Food Allergens - Validation or Verification

To some, this determination may seem straightforward, but for many new to Quality Control or for those that have just been voluntold that their plant is going to start making a product that contains an allergen, the question of what is needed to control or mitigate cross-contamination can come up quite quickly and seem quite daunting. Q Laboratories is happy to help by giving a quick primer on the differences, the similarities, and what type of testing may be right for your plant.

Regarding allergens, typically, the goal is to ensure the absence of detectable allergenic proteins in products that undergo processing in the plant. Products can range from those produced on lines that routinely run allergens following sanitation or any product produced in the plant if the facility is allergen free.

Food Allergens

A good first step in the process of determining if a validation or verification is needed is to determine what allergens if any are in the plant. This step may seem obvious, but as those of us who work/have worked in operations know, a second look at the way things have always been done can be quite helpful. Items to consider may range from how raw materials come into the plant to what employees are or are not allowed to bring in their lunches. After taking a holistic look at your site, it is important to consider the way allergens are controlled in the plant (stored, moved around, applied/mixed, exc.) or if there are no allergens in the plant, how the plant makes sure they stay out (employee food policies, testing of incoming ingredients, etc.). From there, the facility can determine what type of testing they will need to perform, if that testing is verification or validation, and if they feel they should send out or do it themselves.

Sorting it out


Verification is testing to verify that the specifications/requirements you have are met. For example, testing your gluten free product to ensure that it is truly gluten-free to meet your labeling claim or testing your raw materials to ensure they match the COA and are allergen free.

Validation is testing your process to ensure it enables you to meet those specifications / requirements. For example, you test your line that is soiled with gluten, you preform your sanitation SOP and test again (at least 3 times) to ensure that after following the SSOP for that line there is no longer any gluten proteins present. In other words:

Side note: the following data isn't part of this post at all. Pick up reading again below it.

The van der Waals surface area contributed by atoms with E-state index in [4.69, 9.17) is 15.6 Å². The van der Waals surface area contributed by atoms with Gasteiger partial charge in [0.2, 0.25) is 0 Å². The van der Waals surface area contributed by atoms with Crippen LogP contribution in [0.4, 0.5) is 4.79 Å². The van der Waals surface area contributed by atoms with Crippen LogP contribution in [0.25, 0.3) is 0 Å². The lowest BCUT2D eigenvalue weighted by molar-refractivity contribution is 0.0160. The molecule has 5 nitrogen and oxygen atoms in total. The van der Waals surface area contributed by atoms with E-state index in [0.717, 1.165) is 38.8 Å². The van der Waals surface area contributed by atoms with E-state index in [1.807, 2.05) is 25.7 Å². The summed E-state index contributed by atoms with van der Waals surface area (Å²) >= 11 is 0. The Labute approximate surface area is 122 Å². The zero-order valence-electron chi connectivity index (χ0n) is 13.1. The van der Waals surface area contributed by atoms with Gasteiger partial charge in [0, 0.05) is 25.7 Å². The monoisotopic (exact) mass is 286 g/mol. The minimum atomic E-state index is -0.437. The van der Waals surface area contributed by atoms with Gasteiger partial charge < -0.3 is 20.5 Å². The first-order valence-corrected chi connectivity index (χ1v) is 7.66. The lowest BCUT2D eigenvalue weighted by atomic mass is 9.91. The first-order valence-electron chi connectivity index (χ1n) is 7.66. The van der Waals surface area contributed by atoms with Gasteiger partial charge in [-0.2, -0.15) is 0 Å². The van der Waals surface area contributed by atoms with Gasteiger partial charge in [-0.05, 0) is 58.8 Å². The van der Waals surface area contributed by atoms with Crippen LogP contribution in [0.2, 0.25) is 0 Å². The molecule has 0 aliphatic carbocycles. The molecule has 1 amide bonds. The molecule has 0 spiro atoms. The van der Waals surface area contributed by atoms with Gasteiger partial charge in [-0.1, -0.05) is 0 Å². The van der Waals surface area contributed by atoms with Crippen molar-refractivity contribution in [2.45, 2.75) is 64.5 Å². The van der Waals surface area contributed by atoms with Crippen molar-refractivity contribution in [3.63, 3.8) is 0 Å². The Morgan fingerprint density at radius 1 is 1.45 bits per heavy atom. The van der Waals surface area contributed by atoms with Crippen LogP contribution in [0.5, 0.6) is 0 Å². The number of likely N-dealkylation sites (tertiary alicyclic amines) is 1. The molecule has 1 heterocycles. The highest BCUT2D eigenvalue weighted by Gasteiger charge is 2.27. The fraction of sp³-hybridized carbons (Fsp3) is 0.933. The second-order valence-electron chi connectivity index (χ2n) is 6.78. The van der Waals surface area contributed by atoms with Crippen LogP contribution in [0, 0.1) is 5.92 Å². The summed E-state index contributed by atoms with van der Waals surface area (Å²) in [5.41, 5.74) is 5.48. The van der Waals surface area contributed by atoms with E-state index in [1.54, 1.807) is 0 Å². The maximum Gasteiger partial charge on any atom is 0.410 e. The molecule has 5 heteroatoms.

Validation: Are we using the correct system?

​Verification: Are we using the system correctly?

What type of sampling is needed?

If performing a verification, the most likely type of sampling will be of raw materials as they come into the plant, swabs/rinse water samples from the line post sanitation to confirm the sanitation process eliminated the allergen proteins, or finished product samples from the beginning, middle, and end of the production run following an allergen changeover.

If performing a validation, the most likely type of sampling will be swabs from the line pre and post sanitation along with rinse samples/swabs from the line post sanitation to confirm there is no allergen present. This can be further proven with product testing from the first, middle, and end of the production run post sanitation. Regardless of the initiative, the more data points a facility can collect the better as it helps make the validation data set more robust.

Food Allergens Products causing Illness

DIY or send out?

Allergen testing, whether for a verification or validation, can be accomplished via ELISA methods, lateral flow devices, or PCR from several manufacturers. With this in mind, it is important to remember that not all tests are created equal. Different kits used to detect the same allergen may have different limits of detection (LOD) depending on manufacturer and technology (lateral flow, PCR, or ELISA). Also, worth noting is how well technicians performing the test are trained, whether they are internal or at a third-party lab, as this can lead to large variations in your data set or worse erroneous results. Last, the cost. Will you have to spend large amounts of your quality budget buying kits, training your staff, and interpreting the results, or would it be cheaper and faster to send out? If you do the testing in house, can you prove that it's valid during an audit? If sending out, is the lab ISO 17025 accredited to run allergen testing?


In conclusion, allergen validations and verifications aren’t as daunting as they seem when you ask the right questions, get help if you need it, and have reliable resources like Q Laboratories to help guide you through the process. If you have questions or are interested in learning more about how Q Laboratories can help you with your validation or verifications, please contact us. We can test almost any matrix for almost any allergen in an ISO 17025 accredited lab with 5-day turnaround time or less.

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